Bias by omission.

The complainant, Bernard Ship, thought a story regarding the confrontations at the Gaza-Israel border lacked important information about Hamas’s involvement. The piece was not about the confrontations but the attempts by both sides to shape and define the narrative. The omission did not lead to bias.


You objected to an article analyzing the propaganda efforts of the two sides in relation to the clashes at the Gaza border fence with Israel. It was entitled Gaza Images stir emotions but fail to capture complexity of Israeli-Palestinian conflict.” You thought a “crucial” piece of information was missing, which left a false impression of events and was evidence of bias against Israel:

One reason Hamas is successful, as acknowledged by DStoffel, is that media usually portray this as a fight by unarmed civilians conducting peaceful protests against a line of armed soldiers who shoot to kill. Yet, he IGNORES the fact that a high level Hamas spokesman recently confessed to an interviewer, on TV, as as widely distributed on video, that there were 50 Hamas operatives among the 60-62 killed last Friday. This interview happens to be only one example of evidence which demonstrates the media "covering up" of any evidence that might show the Palestinians in any negative light.. TOO MUCH PROMINENCE, undue prominence , is given to painting a biased picture of what is really occurring. STOFFEL IS HELPING Hamas win the propaganda war because he does not fully report the truth CBC news reporting is, if anything, even more unbalanced than the Stoffel" analysis" article.


Tracy Seeley, the Executive Producer of CBC News, replied to your complaint. She explained the purpose of the piece you cited was to step back from the daily coverage and to provide some analysis about “the propaganda war that unfolded alongside the Gaza protests,” and to especially focus on the imagery that was prominently displayed in media coverage:

In other words, we asked Mr. Stoffel to take a step back and look at how the images we had seen had helped to shape our perceptions of the conflict, although not our understanding of its complexity. And I think he did a good job of it.

She pointed out CBC News had reported on a senior Hamas official saying that most of the dead Palestinians were members of his organization, and had done so on broadcasts and online. She added that it is unreasonable to expect that all information about a situation as complex, controversial and long-running as this one be included in each article, and that the omission of some information does not mean the article is biased or inaccurate.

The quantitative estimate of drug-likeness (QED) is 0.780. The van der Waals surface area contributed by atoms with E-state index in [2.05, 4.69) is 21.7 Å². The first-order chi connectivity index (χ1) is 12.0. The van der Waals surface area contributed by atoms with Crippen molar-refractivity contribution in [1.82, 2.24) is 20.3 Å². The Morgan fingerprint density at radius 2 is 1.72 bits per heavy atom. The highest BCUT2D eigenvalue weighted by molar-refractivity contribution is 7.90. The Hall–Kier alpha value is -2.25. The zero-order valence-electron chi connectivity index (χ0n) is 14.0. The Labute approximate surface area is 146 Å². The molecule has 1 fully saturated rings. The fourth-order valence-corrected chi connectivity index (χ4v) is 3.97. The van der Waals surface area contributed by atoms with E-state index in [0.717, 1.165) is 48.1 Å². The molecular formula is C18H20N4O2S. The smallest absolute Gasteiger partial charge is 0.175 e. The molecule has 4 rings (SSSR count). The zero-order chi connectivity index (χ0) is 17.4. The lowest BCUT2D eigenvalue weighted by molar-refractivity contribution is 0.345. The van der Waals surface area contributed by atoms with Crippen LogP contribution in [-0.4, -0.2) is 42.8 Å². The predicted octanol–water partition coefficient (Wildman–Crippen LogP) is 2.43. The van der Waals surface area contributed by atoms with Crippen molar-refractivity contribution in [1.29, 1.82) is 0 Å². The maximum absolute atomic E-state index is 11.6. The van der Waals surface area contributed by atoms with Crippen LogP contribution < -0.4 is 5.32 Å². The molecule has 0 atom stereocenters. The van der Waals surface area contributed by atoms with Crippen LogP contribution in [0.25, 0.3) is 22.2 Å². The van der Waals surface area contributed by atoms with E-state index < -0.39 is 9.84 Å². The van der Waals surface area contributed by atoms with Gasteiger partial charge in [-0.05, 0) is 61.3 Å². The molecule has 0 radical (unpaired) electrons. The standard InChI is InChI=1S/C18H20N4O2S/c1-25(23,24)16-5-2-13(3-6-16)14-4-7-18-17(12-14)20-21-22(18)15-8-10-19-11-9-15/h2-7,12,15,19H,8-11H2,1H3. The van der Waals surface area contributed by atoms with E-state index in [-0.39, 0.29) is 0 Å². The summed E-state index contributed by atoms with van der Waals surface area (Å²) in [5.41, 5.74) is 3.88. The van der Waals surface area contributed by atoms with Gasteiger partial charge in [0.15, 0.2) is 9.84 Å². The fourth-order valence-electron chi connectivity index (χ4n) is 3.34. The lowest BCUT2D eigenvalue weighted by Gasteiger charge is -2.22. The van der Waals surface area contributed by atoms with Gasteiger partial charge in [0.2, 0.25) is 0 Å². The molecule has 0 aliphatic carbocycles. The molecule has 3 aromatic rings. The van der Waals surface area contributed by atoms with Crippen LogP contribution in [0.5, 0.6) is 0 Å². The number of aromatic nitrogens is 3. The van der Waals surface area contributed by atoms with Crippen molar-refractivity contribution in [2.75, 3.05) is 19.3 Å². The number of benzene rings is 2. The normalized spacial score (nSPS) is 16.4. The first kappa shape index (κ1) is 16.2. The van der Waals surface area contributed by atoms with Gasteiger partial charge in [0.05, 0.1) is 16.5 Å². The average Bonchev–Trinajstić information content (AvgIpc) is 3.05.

CBC Journalistic Standards and Practices define balance as the presentation of a range of views and perspectives over time:

We contribute to informed debate on issues that matter to Canadians by reflecting a diversity of opinion. Our content on all platforms presents a wide range of subject matter and views.

On issues of controversy, we ensure that divergent views are reflected respectfully, taking into account their relevance to the debate and how widely held these views are. We also ensure that they are represented over a reasonable period of time.

Coverage of the Israel-Palestine conflict is probably one of the most controversial news people deal with, and because of its complexity and longevity, partisans on either side often cite the absence of some context or information as evidence of bias. As David Horovitz, Editor of Times of Israel noted to Mr. Stoffel, it is the polarization of the narratives that makes the journalism challenging and requires depth and thought. This piece was one attempt at doing that - it was not a piece about the daily events at the fence, an analysis of who was instigating it, or the role of Hamas in the demonstrations. It was about the way the actors in this narrative used information as a propaganda tool. I appreciate you believe that this aspect of the conflict should not be discussed without reference to Hamas’s involvement, but it is not critical here to understand the point being made. Hamas is front and centre in the article as it is a deconstruction of how a poignant image, now suspect in its use, was used to gain control of the narrative. From the outset, the piece shows its attempt at balance - starting at the headline and sub-headline:

Gaza images stir emotions but fail to capture complexity of Israeli-Palestinian conflict

Photograph of dead baby picked up by media around the world has some crying ‘fake news’.

While it references “unarmed Palestinians,” it says that what really happened was more complex. The reference to the skirmishes set the stage for the discussion of the so-called information war around it - not the events themselves but the efforts to control the narrative. The focus of the story was the photograph of the dead baby, and here the various versions of the event were clearly spelled out. It also mentioned that there are residents of Gaza who accused Hamas of co-opting the demonstrations for their own purpose. The absence of the mention of the Hamas members among the dead was not critical to understanding the thesis and analysis Mr. Stoffel provided.

I appreciate you consider that it is so critical to the narrative that it must be present each time. Those invested in a particular narrative see certain facts or references as critical context to bolster their version of events, or history. Journalism does not work that way. It is iterative - and that is why CBC, as do most other reputable media organizations, allows for the practice of balance achieved over time. There are certainly instances when a particular fact or reference is critical for fair reporting and providing the necessary context. I do not agree that this is one of them.


Esther Enkin
CBC Ombudsman